He studied two complexes of proteins targeted by rapamycin and found that disrupting just one of the protein complexes extended the lifespans of mice, without having the negative effects on blood sugar regulation that could increase the risk of diabetes.

    To Sabatini, that suggests that if researchers could develop a drug that could target one complex while leaving the other one alone, it might be possible to get the life-extending effects of rapamycin without the undesirable side effect.

    “I think that starts to be some sort of evidence — the nuts and bolts of how it might have pro-longevity effects,” Sabatini­ said.

    Kennedy, at the Buck Institute, published a paper this year showing that rapamycin improved the health and extended the lives of mice with a rare genetic cardiovascular condition.

    Other researchers are interested in the drug’s potential against a variety of diseases associated with aging, from osteoporosis to Parkinson’s and ­Alzheimer’s diseases.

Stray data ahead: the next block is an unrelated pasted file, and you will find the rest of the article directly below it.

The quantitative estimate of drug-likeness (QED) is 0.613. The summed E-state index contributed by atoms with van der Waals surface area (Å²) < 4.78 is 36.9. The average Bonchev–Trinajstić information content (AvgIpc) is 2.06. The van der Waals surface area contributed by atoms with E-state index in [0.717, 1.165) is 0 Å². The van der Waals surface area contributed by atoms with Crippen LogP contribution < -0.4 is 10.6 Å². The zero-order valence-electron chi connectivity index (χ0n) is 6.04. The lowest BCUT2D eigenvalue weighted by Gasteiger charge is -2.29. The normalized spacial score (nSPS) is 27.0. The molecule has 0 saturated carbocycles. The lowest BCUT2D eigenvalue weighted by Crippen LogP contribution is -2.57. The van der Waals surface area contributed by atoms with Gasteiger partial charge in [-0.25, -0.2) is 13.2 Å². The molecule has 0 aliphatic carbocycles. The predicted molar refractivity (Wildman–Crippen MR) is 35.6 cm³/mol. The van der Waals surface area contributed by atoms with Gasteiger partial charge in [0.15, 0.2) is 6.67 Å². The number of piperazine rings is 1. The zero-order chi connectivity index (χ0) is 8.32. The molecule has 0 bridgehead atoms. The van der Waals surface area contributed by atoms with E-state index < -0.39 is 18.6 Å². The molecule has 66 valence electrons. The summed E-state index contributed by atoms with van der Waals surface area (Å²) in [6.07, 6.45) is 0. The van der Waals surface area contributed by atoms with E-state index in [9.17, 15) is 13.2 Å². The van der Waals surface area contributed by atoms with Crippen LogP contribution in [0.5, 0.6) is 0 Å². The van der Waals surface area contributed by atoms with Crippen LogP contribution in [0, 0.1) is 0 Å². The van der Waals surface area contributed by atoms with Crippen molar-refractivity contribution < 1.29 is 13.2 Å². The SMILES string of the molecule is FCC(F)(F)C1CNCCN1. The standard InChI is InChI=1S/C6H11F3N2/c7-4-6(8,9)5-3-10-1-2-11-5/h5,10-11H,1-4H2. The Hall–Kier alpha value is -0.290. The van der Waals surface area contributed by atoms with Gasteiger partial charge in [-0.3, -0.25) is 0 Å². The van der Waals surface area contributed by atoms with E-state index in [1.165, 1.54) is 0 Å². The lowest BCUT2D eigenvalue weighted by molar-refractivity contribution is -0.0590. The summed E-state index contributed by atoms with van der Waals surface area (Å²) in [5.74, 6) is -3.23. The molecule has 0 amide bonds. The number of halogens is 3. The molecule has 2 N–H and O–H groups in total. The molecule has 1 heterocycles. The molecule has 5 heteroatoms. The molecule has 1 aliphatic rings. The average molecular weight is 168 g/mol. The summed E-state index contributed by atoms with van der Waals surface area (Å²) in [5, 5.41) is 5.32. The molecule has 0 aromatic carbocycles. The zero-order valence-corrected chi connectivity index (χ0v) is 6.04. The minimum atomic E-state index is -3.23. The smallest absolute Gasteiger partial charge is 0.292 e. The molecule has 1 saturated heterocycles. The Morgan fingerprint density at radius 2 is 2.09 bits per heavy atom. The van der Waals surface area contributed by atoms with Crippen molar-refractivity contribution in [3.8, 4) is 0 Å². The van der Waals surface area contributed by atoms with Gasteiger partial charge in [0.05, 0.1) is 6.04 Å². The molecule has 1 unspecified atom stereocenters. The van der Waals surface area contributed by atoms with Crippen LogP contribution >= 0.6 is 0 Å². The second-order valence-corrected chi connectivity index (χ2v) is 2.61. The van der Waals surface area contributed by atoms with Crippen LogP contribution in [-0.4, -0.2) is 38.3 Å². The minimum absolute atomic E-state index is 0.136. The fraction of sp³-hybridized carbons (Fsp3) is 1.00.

At the same time, longevity research has grown increasingly muddled, with sometimes conflicting results volleyed back and forth between laboratories like ping-pong balls. Last month, a 23-year study found that a diet with drastic restrictions on calories did not prolong the lives of rhesus monkeys, counter to what a similar study had reported three years earlier.

    Even resveratrol, which was thought to mimic the effects of a calorie-restricted diet, has become mired in conflicting studies, generating scientific controversy. Results on rapamycin have, scientists said, been more consistent, and the hope is that it will reveal how aging occurs and provide insight into other junctions in the biological process where a drug or intervention might work.

    “At the very least,” said Dr. T. Keith Blackwell, a senior investigator at Joslin Diabetes Center, “we’ll gather a lot of important information for acute interventions.”

    Carolyn Y. Johnson